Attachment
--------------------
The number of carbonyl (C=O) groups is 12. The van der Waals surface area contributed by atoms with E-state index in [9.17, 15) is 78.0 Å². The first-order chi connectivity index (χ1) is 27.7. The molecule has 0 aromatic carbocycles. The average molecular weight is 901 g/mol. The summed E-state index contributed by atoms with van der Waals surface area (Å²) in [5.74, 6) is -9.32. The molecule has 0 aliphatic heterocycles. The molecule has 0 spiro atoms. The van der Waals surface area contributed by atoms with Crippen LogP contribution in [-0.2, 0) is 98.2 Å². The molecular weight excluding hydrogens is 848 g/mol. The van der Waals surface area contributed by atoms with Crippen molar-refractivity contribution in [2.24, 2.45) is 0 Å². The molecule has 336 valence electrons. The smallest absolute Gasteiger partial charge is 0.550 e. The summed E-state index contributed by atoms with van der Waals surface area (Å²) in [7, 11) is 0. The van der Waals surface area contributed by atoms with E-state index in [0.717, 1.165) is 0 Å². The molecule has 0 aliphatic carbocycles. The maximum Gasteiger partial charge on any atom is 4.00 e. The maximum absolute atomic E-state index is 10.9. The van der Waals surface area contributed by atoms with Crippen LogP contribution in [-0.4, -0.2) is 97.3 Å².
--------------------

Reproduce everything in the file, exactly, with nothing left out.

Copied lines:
The number of carbonyl (C=O) groups is 12. The van der Waals surface area contributed by atoms with E-state index in [9.17, 15) is 78.0 Å². The first-order chi connectivity index (χ1) is 27.7. The molecule has 0 aromatic carbocycles. The average molecular weight is 901 g/mol. The summed E-state index contributed by atoms with van der Waals surface area (Å²) in [5.74, 6) is -9.32. The molecule has 0 aliphatic heterocycles. The molecule has 0 spiro atoms. The van der Waals surface area contributed by atoms with Crippen LogP contribution in [-0.2, 0) is 98.2 Å². The molecular weight excluding hydrogens is 848 g/mol. The van der Waals surface area contributed by atoms with Crippen molar-refractivity contribution in [2.24, 2.45) is 0 Å². The molecule has 336 valence electrons. The smallest absolute Gasteiger partial charge is 0.550 e. The summed E-state index contributed by atoms with van der Waals surface area (Å²) in [7, 11) is 0. The van der Waals surface area contributed by atoms with E-state index in [0.717, 1.165) is 0 Å². The molecule has 0 aliphatic carbocycles. The maximum Gasteiger partial charge on any atom is 4.00 e. The maximum absolute atomic E-state index is 10.9. The van der Waals surface area contributed by atoms with Crippen LogP contribution in [-0.4, -0.2) is 97.3 Å².